Archive for June, 2011
The other day, Matthew went to Panda Express and I went to McDonald’s for a quick bite to eat. Side note: I can’t stand Panda Express because they are so inside my bubble with **FREE SAMPLES OMFGZ** that I can’t breathe. I digress. In the drive thru, I ordered a Fillet-o-Fish with extra cheese (meaning one full slice) and a sweet tea.
As we were driving away from ordering, I noticed the screen said Double Cheeseburger and water. I made Matthew confirm my order at the first window. The employee repeated the order perfectly before I handed over my card. I then checked and double-checked my receipt: perfect. Once we got the bag, I opened it and made sure I had a Fillet-o-Fish box. Even so, I then opened it to make sure it really was the right thing in the box.
It was then I realized how much faith I put into electronic information: sometimes more than informed humans or real life itself. It was interesting to me that even the Fillet-o-Fish box wasn’t enough for me to believe I had the right sandwich, all because the screen said Double Cheeseburger. Most likely, they processed an employee sale between us and the next car, but that’s all it took for me to mistrust all the evidence proving my order was right.
Have you ever felt disoriented after seeing incorrect information? Wrong hours on a website? Bad information on Wikipedia? What should we be doing to make sure human trust still has room in the future to trust humans?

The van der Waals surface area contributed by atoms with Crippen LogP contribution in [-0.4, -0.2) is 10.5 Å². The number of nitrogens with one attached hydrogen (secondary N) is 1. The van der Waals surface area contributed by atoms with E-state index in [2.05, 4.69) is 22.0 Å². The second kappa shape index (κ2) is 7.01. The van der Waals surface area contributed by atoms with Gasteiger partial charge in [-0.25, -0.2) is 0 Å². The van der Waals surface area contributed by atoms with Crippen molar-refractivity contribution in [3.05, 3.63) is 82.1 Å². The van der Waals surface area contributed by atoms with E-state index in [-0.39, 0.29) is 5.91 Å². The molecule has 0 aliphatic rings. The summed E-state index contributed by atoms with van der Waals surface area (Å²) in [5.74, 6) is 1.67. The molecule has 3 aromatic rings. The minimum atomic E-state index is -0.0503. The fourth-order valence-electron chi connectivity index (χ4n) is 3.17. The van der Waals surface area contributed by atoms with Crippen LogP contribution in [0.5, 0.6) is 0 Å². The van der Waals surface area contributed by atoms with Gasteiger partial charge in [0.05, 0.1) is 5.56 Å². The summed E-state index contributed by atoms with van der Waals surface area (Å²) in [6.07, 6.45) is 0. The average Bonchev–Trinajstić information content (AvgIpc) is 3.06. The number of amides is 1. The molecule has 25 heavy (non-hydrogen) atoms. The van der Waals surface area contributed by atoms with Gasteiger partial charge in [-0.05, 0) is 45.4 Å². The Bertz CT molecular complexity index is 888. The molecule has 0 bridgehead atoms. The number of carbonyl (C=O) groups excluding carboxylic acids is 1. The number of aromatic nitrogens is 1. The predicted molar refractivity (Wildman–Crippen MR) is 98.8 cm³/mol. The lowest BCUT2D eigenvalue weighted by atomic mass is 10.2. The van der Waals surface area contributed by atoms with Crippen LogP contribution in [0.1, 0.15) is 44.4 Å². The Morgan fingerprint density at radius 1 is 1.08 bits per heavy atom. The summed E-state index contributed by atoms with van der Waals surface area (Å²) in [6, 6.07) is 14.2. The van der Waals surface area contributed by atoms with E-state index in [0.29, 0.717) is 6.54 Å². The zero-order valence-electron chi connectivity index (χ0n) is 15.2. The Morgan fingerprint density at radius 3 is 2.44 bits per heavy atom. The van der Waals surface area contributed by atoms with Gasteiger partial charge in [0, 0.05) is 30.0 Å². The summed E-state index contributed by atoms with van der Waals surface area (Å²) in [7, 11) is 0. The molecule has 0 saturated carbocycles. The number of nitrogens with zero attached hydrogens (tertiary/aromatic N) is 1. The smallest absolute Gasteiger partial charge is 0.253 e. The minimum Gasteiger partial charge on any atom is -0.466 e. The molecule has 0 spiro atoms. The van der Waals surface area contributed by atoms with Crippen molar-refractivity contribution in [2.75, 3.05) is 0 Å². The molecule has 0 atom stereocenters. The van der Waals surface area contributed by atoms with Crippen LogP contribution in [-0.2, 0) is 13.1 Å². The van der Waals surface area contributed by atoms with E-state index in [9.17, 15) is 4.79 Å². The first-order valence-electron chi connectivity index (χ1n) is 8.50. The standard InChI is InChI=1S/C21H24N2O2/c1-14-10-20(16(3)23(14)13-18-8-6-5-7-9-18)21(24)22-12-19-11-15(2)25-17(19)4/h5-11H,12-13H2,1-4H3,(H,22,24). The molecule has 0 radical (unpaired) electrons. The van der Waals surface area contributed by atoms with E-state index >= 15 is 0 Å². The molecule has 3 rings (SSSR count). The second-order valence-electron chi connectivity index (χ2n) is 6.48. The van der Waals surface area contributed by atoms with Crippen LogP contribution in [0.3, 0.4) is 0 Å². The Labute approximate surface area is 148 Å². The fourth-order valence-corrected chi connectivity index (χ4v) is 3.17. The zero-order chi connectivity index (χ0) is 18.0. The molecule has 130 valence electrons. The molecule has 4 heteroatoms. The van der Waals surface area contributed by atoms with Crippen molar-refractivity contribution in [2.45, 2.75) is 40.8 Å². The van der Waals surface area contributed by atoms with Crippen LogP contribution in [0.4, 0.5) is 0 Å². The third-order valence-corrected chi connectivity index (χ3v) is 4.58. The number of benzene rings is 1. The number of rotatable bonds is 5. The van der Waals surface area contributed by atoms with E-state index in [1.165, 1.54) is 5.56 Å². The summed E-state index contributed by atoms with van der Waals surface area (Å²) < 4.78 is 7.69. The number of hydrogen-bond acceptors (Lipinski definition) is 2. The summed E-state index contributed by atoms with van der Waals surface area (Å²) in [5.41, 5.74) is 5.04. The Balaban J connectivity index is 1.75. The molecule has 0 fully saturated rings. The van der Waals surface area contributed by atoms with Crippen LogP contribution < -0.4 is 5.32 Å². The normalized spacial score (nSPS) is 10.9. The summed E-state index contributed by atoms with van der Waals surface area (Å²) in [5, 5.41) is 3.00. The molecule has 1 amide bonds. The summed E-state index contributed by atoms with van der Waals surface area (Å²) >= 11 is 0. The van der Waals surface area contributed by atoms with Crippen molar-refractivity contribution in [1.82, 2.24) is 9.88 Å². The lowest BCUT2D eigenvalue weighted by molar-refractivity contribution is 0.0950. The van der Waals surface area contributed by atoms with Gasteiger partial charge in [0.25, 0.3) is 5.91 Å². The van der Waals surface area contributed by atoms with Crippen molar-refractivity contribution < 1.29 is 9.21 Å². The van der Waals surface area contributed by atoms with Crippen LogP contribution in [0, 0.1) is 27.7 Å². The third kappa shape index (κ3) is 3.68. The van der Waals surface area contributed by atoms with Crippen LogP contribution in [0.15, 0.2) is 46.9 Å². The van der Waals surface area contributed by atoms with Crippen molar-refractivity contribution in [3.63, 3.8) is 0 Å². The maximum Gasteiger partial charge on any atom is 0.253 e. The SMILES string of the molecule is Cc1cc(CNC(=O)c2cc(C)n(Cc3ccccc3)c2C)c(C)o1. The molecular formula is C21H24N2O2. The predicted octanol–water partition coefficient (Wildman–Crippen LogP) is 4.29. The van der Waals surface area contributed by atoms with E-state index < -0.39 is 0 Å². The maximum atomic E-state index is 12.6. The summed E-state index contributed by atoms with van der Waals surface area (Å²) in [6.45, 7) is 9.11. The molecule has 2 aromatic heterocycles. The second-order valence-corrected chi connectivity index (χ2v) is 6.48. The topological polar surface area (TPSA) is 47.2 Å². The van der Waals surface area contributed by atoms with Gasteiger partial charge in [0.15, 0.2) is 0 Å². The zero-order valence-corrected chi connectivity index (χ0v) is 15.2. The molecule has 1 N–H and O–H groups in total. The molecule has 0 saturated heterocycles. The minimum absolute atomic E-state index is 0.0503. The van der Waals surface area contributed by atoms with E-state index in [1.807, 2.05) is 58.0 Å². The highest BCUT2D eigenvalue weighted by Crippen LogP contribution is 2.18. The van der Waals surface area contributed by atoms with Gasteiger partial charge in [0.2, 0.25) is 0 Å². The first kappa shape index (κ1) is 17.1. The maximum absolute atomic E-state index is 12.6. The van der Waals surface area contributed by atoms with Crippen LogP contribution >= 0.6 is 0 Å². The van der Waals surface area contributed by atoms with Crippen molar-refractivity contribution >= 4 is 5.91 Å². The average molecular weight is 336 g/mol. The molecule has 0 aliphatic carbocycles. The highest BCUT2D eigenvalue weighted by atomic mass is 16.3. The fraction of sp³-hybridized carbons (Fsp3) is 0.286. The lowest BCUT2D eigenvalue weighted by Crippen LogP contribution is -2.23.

Nearly a year ago, I began taking tizanidine to control neck tension that turns into ophthalmoplegic migraines. This week, I discovered my liver isn’t happy with that therapy as a long-term solution. I begin tapering off the medication tonight.
So, what’s in store? That’s a good question. When I first began the pills, I had mood swings, was more talkative than ever in my life, and was pretty darn annoying for a couple weeks. Also, I’ve now spent nearly a year with my sleep regulated for me as tizanidine lowers blood pressure, heart rate, and respiration. I have never slept better in my life than this past year. Will my mood change again? Will I be able to sleep appropriately and get up in the mornings? Will I lose all of these wonderful vivid adventures that live only in my dreams? We’ll see.
To increase the chances of success without the assistance of medication, I’m taking vacation, having an ergonomist assess my work area, and working on a sleep rhythm. I may just have to light candles and listen to nature music in a bubble bath. That should do just fine.
How do you relax and de-stress?